Adonis Diaries

Archive for October 13th, 2017

 

Iraq’s Christians are in their ‘darkest hour’ as they face choice of converting or leaving

Cath Martin Posted on July 7, 2014

Christians in Iraq are continuing to leave their homes in large numbers following the ISIS takeover.

Those unable to leave are facing brutality and hardship under the militants, Barnabas Fund is warning.

christians in Iraq

Those still in the areas taken over by ISIS are being told to pay a $250 tax for being non-Muslims, but many of them cannot afford to pay it.

There were harrowing reports in the last week of a man being forced to watch ISIS militants rape his wife and daughter after the family was unable to pay the tax.

Last weekend, two nuns, Miskintah and Utoor Joseph, and three young Christians, Hala Salim, Sarah Khosaba and Aram Sabah went missing on their way back to Mosul after taking orphaned girls to Dohuk for their safety. It is feared they have been abducted by militants.

“Christians in Islamic State territory (meaning under control of ISIS) are clearly in extreme danger,” said Barnabas Fund.

The organisation is providing aid to many of the Christians who have fled their homes since ISIS took over and started implementing strict Sharia law.

Last week, UNHCR said 10,000 people had fled from Christian communities in Qaraqosh, near Mosul, with many of them ending up in Erbil with very few possessions.

Some 300,000 Iraqis had arrived in the Kurdistan region from Mosul’s Ninewa province.

Dr Patrick Sookhdeo, International Director of Barnabas Fund, said: “”This is one of the darkest hours ever for Christians in Iraq. Our brothers and sisters are being repeatedly uprooted as the jihadists advance, imposing their brutal version of Islam.

“For those who cannot escape for whatever reason, the situation is even more dire. Please continue to help us meet the needs of Christians who are caught up in this escalating crisis.”

 

 

So many essential reforms to be done in Lebanon. Where to start?
Hanane Kai posted on FB Yesterday at 7:32pm · 

I can’t wait for the new generation of artists, performers, directors to start producing work that tackle our current problems and challenges in this country.

I understand that civil war is something one cannot just forget (after 33 years), it’s traumatic, it’s loosing your loved ones, and having to kill to save them. It’s living in fear, and it’s being alive today by pure chance.

That said, we’re facing different problems and challenges today. Here’s a list of what I feel we should talk about, instead of war:

The garbage crisis to start with. (Never solved or resolved and becoming a calamity)

The fact that the whole country is becoming a city. Antelias was actually a village not long ago. My village, which is pretty far from Beirut, is now a city (and I still call it my village

How much kids are spoiled these days. How little time parents spend with their children, thanks to the underpaid domestic migrant workers.

Domestic migrant workers, oh… that’s a whole world of problems and challenges. (Suicide, assassinating family members, fleeing to bordellos…)

Political corruption. Homophobia. Patriarchy, where in our most progressive societies, women are still expected to prepare dinner to their husbands although they both have day jobs.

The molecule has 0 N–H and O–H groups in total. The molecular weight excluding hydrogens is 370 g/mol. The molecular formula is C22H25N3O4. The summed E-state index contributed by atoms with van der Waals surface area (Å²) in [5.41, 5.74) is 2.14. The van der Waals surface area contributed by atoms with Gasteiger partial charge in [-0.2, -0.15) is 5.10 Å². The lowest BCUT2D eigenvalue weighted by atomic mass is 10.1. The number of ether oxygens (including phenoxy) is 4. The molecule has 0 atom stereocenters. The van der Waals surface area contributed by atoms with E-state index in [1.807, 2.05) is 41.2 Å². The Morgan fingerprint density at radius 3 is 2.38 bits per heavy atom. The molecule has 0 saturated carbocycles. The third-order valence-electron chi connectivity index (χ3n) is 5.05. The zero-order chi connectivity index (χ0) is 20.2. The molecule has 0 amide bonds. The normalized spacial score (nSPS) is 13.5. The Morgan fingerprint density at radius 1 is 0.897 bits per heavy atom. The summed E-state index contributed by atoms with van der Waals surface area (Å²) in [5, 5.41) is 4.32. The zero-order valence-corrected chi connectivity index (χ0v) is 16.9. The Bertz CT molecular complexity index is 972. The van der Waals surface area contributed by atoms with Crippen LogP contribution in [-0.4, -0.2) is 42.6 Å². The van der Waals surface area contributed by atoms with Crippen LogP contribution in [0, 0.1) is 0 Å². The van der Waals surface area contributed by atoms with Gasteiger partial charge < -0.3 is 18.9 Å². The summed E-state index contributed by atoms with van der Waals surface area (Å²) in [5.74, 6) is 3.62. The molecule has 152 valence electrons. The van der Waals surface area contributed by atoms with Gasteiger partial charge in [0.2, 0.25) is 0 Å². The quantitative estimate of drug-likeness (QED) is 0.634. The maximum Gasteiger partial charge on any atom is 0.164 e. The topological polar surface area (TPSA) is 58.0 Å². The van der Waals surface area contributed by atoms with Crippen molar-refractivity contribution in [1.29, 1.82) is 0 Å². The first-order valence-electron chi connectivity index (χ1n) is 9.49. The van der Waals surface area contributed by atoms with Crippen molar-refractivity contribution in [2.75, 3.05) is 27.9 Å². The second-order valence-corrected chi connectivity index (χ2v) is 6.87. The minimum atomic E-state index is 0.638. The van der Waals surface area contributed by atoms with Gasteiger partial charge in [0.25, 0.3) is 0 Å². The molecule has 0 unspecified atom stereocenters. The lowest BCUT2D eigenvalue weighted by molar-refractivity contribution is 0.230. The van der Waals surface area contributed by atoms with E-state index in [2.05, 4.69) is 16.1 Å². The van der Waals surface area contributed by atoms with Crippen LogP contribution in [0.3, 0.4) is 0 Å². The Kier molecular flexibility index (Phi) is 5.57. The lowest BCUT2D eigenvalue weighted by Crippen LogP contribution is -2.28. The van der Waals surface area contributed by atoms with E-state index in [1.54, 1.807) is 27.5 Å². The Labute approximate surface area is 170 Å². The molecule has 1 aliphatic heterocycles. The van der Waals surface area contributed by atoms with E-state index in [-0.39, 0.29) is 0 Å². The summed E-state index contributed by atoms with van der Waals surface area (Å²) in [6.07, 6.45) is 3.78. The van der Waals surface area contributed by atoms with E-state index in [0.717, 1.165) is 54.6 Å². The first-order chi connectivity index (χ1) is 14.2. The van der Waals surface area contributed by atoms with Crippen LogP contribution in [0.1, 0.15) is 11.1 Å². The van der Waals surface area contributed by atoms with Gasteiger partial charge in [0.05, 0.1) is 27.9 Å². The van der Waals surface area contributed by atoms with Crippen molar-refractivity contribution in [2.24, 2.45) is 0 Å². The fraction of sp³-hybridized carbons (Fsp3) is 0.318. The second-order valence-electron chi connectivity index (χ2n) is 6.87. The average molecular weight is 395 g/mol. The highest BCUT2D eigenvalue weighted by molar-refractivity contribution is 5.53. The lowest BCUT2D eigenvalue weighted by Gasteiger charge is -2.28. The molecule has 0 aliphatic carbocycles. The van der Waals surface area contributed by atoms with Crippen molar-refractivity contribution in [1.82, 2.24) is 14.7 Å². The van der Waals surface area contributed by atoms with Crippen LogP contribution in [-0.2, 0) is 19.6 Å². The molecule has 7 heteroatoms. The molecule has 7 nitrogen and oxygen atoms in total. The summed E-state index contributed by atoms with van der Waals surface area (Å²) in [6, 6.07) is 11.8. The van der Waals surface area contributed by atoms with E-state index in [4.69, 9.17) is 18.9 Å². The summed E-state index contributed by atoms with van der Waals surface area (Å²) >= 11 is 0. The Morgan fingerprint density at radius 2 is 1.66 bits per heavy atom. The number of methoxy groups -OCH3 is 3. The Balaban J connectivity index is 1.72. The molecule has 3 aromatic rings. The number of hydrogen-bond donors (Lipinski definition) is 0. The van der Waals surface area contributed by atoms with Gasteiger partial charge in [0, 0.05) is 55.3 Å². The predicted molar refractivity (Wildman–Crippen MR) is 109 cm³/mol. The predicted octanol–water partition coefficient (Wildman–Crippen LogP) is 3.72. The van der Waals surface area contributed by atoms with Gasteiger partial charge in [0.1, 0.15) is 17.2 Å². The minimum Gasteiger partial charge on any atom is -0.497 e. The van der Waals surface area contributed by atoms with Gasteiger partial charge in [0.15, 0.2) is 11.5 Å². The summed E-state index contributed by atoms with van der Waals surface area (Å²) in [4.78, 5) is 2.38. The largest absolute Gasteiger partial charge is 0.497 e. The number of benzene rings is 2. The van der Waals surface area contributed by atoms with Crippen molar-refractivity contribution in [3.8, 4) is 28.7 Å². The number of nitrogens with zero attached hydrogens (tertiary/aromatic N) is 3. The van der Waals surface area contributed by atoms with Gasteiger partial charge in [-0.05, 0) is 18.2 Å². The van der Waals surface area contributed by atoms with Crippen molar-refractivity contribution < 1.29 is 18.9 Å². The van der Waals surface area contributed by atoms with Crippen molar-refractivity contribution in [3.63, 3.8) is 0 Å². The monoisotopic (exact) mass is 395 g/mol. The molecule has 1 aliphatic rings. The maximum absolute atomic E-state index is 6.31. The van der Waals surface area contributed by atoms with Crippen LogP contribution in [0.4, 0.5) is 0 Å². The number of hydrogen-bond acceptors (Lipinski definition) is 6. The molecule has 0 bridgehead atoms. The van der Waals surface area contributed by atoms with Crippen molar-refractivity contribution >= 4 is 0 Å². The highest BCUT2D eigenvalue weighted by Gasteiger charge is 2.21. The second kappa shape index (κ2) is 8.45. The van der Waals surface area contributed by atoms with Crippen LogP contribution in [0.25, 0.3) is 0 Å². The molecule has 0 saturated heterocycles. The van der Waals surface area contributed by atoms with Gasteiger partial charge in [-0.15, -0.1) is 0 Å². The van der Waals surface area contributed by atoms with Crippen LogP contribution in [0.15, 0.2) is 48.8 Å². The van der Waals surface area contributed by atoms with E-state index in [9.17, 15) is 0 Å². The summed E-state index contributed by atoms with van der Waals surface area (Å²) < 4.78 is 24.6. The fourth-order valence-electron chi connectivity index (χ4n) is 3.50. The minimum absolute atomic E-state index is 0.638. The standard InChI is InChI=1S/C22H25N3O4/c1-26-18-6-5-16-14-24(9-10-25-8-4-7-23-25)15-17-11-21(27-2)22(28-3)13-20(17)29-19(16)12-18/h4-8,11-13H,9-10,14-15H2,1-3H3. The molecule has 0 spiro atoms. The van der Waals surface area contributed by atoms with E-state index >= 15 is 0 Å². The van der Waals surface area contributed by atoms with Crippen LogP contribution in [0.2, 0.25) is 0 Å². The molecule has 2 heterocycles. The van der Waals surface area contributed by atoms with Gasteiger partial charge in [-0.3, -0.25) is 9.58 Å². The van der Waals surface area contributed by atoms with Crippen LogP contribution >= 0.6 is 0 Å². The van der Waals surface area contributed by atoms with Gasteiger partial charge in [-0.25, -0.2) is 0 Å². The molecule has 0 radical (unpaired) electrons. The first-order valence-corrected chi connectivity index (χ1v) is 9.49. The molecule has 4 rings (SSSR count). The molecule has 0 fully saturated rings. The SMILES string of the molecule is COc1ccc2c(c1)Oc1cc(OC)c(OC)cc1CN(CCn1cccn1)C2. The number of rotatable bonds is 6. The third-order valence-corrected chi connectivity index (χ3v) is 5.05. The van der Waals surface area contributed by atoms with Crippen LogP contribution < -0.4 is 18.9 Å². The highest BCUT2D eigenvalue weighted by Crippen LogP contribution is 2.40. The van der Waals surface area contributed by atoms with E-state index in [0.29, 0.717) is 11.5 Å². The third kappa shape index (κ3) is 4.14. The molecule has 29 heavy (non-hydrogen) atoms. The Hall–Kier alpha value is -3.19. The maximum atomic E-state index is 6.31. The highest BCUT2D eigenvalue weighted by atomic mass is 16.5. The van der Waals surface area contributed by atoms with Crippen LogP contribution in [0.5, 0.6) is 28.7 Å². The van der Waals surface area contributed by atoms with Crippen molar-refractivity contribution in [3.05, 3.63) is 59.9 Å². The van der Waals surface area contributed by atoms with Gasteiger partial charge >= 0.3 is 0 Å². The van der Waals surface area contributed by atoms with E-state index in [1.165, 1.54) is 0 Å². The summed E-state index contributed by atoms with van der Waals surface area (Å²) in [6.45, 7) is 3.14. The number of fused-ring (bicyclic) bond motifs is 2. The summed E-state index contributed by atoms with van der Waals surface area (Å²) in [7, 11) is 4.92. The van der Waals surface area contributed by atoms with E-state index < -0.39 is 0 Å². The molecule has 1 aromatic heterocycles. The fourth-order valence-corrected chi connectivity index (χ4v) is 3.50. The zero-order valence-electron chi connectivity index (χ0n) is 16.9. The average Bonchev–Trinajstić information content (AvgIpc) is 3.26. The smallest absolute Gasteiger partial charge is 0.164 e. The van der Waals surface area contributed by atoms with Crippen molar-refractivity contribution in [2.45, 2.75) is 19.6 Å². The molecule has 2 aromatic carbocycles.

Christians and Muslims still referring to each other as us and them.

Syrian being still looked down upon: we have banners in some villages announcing the illegality of migrant workers to walk on the streets after 7pm.

Public transport. Sexual harassment in public transport.

Unprofessional behaviors. Mediocrity (this one should be on top of the list for me). And mendicant little kids

Homelessness, something we almost didn’t see in Beirut a couple of years back.

Overpopulation. Traffic. Pollution. The lack of urban planing.

The stigma of divorce. The stigma of mental sickness. Backwardness.

The normalization of plastic looking women. The pathetic standard of local series…

There you go. My list of subjects, other than war, that I would like to see addressed in a play, dance performance, movie, exhibition, book.

And that’s not even an exhaustive list.

Other people commented

Lebanese women not being able to travel alone with their children without the father’s permission.

Lebanese women not able to pass on their nationality to their children.

Lebanese women not getting custody for their children after divorce.

Personal status laws for different sects instead of one civil law that gives us all the same rights.

You forgot the new set of taxes that still adopt Stamps (Mireh), high level of indirect taxes, our currency linked to the $ and hampering our economy, the sustained increase of our sovereign debt in order to make banks richer at our expense by transacting T-Bills, tradition of finding someone in the village to pay allegiance to and be servile in our behaviors…
The financial banks in Lebanon want the 2 million Syrian refugees to stay for as long as it is possible: the foreign financial aids keep the currency “stable”.
This linkage to the $ is costing us an arm and a leg and hampering our economy.
Note: All our militia leaders during the civil war are in power and in charge of our “destiny”, and they claim there were no Victors.

adonis49

adonis49

adonis49

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